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  1. Unless you think these are counterfeit, you have posted these in the wrong forum. You want these in the main US, World, and Ancient forum. This subforum is just for counterfeits.
  2. Well considering the spot has already decreased the value considerably, how far much further down can it go? And if after the spot was removed the eye appeal was improved, even if you can tell there was a spot removed, the value could increase. I agree with David though that even if it did the final value would be low enough that it would not compensate for the conservation and grading fees.
  3. But weren't those thick 1941 cents considerably overweight? Closer to 4 grams if I recall. Even in MS I can't see a coin only .06 grams out of spec having much if any premium.
  4. I don't know how Mexico was making their dies at that time, but since it seems to be exactly the same on both S's and there seems to be no irregularity to the other lettering, I would suspect they used punches to creat a Master die and then used that to create working hubs and working dies. If that is the case the S punch itself was defective. I would try to check other pieces of the same date and surrounding dates to see if this is common to all of them. I suspect you will find that it is. If not then I'll have to re-think the matter.
  5. As you mentioned if you use the priority flat rate box you will be charged the priority flat rate plus the registered mail charges. I would not be surprised though that is you use a priority EXPRESS box you might be charged the Priority Express rate plus the Registered mail charges. And the package would then just be handled as a regular Registered mail package. This is probably where people get the idea about Registered Express. They think if they use an express box and pay the higher fees that it will get there won't.
  6. looks like a polished regular 1969 S cent. definitely not the major DDO, and I seriously doubt it is an impaired proof.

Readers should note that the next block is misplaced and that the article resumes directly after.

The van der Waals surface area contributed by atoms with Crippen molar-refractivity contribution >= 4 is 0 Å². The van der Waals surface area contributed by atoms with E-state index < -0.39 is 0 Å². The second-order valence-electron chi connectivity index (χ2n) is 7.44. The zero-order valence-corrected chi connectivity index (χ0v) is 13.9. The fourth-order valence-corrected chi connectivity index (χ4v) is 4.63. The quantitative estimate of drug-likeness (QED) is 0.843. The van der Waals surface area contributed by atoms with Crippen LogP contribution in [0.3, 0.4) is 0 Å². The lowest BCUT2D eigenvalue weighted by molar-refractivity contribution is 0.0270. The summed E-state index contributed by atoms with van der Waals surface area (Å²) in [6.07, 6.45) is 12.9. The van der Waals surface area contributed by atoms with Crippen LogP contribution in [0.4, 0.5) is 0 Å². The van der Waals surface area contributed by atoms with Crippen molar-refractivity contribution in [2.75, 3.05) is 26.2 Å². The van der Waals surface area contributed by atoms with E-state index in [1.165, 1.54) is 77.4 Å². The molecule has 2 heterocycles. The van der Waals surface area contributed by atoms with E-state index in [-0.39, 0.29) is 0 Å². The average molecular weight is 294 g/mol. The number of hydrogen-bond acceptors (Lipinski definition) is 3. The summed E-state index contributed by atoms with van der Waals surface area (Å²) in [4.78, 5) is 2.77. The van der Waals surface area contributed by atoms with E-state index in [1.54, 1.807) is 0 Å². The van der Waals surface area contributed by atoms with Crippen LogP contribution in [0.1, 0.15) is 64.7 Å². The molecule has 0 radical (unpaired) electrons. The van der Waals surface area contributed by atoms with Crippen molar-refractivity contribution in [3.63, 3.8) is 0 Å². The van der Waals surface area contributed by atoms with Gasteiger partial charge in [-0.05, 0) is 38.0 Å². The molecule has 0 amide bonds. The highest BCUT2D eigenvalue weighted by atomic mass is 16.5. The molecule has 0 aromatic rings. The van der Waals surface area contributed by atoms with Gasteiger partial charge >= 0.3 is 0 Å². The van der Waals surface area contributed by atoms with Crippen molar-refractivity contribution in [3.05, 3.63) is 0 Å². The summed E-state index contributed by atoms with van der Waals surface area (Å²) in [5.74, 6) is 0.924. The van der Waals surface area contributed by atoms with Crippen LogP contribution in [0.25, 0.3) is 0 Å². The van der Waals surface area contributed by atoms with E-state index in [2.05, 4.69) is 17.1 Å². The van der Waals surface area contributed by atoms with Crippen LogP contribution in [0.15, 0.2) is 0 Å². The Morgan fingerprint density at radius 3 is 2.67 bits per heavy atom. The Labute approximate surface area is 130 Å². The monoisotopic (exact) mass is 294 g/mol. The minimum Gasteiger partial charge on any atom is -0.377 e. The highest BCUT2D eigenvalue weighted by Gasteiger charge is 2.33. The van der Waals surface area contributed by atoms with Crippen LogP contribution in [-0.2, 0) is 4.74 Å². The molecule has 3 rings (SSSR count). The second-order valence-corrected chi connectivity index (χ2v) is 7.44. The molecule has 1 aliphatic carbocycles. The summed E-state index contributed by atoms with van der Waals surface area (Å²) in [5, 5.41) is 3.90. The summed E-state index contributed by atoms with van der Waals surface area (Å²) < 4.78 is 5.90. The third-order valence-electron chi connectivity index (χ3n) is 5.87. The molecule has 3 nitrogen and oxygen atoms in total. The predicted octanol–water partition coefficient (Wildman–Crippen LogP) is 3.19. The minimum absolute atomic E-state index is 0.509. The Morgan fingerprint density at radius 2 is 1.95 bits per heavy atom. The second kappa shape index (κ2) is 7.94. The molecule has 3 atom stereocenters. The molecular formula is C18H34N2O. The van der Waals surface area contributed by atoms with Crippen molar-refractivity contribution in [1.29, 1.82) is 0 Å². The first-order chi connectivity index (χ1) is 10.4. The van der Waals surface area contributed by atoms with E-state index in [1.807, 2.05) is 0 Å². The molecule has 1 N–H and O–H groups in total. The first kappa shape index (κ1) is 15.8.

7. Not an error, just a five cent piece that has had the surface ground down.
  8. Yes it has some value, how much would depend on the condition of the coin. Do NOT try cleaning it.
  9. We all do have a deadline approaching, the problem is we don't know where/when it is. Of course once you get there there is no prize for completeness. It doesn't matter how far along you are, and you won't care either.
  10. Same thing you would do with them if they weren't.
  11. The only way a 59 D cent would be silver would be if it was struck on a silver dime planchet. Weight would be the first thing to check. If it weighs close to 3.1 grams it is a plated cent. If it weighs close to 2.5 grams then you may have something.
  12. Well the quarter is low grade and it is a Philadelphia issue and none of the Philadelphia barber quarters in that grade are worth slabbing.
  13. The 1 reale would be nice, if it didn't have a hole in it. It has some value but the hole brings it down a LOT. The half real has some value but I can't say how much. The Jefferson dollar is worth a dollar, and the half dollars are worth whatever the going rate for silver is. They don't really have much if any premium over that. The 1856 seated I believe is a dime (could be a half dime, they are kind of hard to tell apart when all you have is a picture of the obv and no size reference) Don't know which mint it is from but there isn't much value difference between them until you get to XF or better. Wear wise this one looks fairly nice probably a VF. If there is no damage this is probably the best coin in the group.
  14. Planchets at are internally flawed (laminations) may not ring like they normally would, These are referred to as "dumb" or "mute" planchets. The composition can be perfectly fine, but drop them and they go "thud".